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Troy

Why Critical Review is Important

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One of the biggest problems we face culturally is that we have essentially lost our ability to critically critique ourselves.

One of the things I hear over and over again from books reviewers is that, "If I'm too harsh on an author, they'll get mad and I'll lose access." or, "If I can't write a favorable review I won't bother writing one at all?"

Far worse is the reviewer who writes favorable reviews simply to get on an author's good side or who write a positive review to as a way to promote the book--all unbeknownst to readers.

It is very difficult for a reviewer to write a review, of book written by a Black writer, and be paid for their effort.  As a result, far fewer reviews are written, and the quality of what is written is weakened.  Any decent reviews that do get published are usually published on blogs few people read or rendered undiscoverable on social media.

In the world of books it is crucial that we critically critique our literature and literary nonfiction.  

This came to mind as I was thinking about the apparent lack of support shown on Michael Eric Dyson's website for indie Black book platforms (Websites, booksellers, magazines, etc). Then it occurred to me that Michael may not be very supportive of an AALBC.com because we've been pretty critical of his work;

“As a critic who has reviewed several of his books, I have been so underwhelmed by the earlier work of Dyson that I had, quite frankly, long since dismissed him as an intellectual lightweight more given to a superficial sensationalism than to anything of substance. How else might one respond to his building a biography of Dr. Martin Luther King, Jr. around a false FBI allegation that the slain civil rights leader was gay? Or, by contrast, his uncritical veneration of Tupac Shakur despite the late rapper's felonious, misogynistic, profane, violent and self-destructive ways? In fact, I found one opus so awful, that I put in unreturned calls to Dyson's colleagues to ask why they had praised it in blurbs on the back cover, because it was readily apparent that they couldn't possibly have bothered to read it.”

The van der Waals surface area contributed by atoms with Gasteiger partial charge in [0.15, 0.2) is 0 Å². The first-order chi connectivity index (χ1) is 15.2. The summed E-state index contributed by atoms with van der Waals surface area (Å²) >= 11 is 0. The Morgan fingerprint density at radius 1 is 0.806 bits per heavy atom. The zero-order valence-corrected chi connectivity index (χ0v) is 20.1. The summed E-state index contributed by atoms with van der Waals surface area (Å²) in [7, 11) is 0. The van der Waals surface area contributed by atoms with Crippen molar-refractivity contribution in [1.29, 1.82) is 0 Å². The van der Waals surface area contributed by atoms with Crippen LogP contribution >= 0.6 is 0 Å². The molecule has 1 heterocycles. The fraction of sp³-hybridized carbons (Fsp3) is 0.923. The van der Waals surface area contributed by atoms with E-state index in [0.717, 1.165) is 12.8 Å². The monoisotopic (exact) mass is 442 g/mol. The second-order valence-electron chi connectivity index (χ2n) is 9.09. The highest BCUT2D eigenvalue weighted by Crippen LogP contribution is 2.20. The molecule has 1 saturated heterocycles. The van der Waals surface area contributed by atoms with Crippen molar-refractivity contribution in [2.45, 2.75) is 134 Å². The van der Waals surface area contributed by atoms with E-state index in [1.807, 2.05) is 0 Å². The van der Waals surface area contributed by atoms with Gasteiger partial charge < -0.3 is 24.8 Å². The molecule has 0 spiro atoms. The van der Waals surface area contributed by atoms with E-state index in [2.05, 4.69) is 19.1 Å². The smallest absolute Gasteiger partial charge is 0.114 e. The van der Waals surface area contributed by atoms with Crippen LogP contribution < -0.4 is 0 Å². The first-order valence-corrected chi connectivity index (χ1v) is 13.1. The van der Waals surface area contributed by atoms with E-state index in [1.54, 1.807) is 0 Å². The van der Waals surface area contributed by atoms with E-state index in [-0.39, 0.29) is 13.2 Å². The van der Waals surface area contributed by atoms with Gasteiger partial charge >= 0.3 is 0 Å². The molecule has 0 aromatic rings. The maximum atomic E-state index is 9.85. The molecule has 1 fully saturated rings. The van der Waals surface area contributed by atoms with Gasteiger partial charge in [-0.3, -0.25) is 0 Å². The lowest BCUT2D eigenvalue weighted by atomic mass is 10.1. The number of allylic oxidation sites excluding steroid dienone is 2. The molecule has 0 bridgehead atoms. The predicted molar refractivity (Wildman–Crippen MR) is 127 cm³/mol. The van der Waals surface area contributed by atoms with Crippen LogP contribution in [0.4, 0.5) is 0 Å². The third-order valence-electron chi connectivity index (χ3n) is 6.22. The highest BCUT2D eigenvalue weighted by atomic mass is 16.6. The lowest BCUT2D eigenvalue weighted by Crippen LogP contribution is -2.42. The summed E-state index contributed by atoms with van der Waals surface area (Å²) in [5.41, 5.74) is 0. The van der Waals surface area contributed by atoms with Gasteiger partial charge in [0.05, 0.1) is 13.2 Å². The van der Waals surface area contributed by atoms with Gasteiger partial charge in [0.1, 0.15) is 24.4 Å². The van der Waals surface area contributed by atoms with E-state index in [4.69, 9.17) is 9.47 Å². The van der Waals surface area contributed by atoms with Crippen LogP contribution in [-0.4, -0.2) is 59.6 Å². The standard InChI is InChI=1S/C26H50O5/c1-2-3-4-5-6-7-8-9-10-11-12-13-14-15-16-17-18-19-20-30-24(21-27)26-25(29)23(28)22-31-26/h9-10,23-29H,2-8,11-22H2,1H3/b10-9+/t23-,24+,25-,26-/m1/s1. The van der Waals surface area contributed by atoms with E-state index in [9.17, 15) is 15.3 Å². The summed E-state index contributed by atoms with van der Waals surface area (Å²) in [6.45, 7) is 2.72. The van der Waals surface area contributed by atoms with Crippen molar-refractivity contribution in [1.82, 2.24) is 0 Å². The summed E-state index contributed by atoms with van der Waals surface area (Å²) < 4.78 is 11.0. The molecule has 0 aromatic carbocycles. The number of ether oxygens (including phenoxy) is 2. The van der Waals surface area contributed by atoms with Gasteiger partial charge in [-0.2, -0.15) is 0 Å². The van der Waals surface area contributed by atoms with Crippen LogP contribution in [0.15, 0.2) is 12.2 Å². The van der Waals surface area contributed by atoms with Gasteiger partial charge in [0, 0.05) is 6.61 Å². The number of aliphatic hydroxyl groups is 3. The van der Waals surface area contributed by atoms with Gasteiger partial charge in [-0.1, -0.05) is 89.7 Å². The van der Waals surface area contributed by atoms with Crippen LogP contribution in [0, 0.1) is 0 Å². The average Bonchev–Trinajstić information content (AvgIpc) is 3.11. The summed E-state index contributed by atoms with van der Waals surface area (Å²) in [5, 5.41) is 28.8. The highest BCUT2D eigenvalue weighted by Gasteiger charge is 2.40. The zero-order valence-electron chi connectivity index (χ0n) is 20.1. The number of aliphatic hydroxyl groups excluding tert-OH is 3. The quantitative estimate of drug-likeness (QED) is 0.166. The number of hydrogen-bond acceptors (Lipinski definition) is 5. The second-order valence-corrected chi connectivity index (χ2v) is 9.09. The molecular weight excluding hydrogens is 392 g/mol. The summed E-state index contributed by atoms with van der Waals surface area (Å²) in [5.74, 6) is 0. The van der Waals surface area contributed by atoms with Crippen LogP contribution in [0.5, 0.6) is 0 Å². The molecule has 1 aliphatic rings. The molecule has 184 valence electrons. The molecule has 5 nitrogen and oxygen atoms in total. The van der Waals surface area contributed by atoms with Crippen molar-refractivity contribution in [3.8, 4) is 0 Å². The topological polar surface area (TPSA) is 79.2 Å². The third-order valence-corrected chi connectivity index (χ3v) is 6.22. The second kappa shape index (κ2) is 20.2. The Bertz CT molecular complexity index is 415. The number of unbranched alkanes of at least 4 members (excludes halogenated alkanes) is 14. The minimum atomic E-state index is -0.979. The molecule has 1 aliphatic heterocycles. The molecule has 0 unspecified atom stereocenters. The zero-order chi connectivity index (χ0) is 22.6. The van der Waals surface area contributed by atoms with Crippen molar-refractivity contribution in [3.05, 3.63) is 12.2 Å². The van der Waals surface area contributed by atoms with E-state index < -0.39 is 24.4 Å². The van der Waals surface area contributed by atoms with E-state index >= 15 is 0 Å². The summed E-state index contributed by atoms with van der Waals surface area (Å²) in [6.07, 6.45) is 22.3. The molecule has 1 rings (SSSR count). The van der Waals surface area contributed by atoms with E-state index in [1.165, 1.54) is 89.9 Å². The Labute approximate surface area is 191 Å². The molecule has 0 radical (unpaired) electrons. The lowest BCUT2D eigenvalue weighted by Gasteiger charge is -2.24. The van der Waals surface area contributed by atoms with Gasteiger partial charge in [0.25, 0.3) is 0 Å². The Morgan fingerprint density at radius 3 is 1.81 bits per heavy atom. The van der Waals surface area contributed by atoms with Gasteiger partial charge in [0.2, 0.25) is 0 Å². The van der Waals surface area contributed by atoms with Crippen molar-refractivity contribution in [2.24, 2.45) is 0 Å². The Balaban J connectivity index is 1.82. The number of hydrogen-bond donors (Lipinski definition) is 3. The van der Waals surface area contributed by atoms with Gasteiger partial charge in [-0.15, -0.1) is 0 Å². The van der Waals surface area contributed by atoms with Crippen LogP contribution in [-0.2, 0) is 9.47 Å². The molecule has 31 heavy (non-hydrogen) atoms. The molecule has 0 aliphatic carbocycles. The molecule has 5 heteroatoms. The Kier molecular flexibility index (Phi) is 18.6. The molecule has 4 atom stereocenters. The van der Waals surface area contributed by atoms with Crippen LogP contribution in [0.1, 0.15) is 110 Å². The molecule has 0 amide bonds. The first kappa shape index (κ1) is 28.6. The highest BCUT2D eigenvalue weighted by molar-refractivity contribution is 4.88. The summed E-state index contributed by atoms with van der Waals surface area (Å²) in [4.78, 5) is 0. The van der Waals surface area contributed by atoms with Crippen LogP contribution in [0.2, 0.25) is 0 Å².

Kam Williams, January 2006

“Dyson correctly points out that the current situation faced by African Americans is a "complex nexus of poor education, and limited life options leading to self-destructive choices made out of desperation." But he offers no suggestions for improvement, only repeating the importance of loving one another and being compassionate. These are necessary components, but only part of what is needed. Many readers will conclude that "Michael Eric Dyson Has Lost His Mind", for 288 pages of one-note, convolutions of Cosby's remarks wears real thin, real quick.”
Paige Turner, January 2006

It would not be unreasonable to assume that Michael would choose not to support an AALBC.com.  As I said in the other post I do not share Michael's work to get anything from him.  I share his work because he is a prominent voice in the Black community, but one that also must be critiqued.  

This does not just go for authors.  We see a Donald Trump go around exaggerating, lying, saying anything he wants, while never being seriously challenged by journalists in a meaningful way, treating him as if he deserves to be considered as a serious candidate.  We also know the major media conglomerates do not want to risk losing access to Trump and the huge windfall in revenue he has created for them.

Sooner or later we will have to figure this out.  Otherwise we will just be lied to in our nonfiction and told our fiction is great when it is really is not.

 

 

 

 

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@TroyI touched on this subject briefly, during a discussion you and I recently  had about reviewing the work of new authors.  I observed that such writers,  especially self-published ones, tended to be very sensitive about their work and resentful of unfavorable reviews, something they were most likely to get because the self-published  are often people who think they can write, but can't.  You remarked how  there was no such thing as bad publicity implying that a bad review was better than none at all.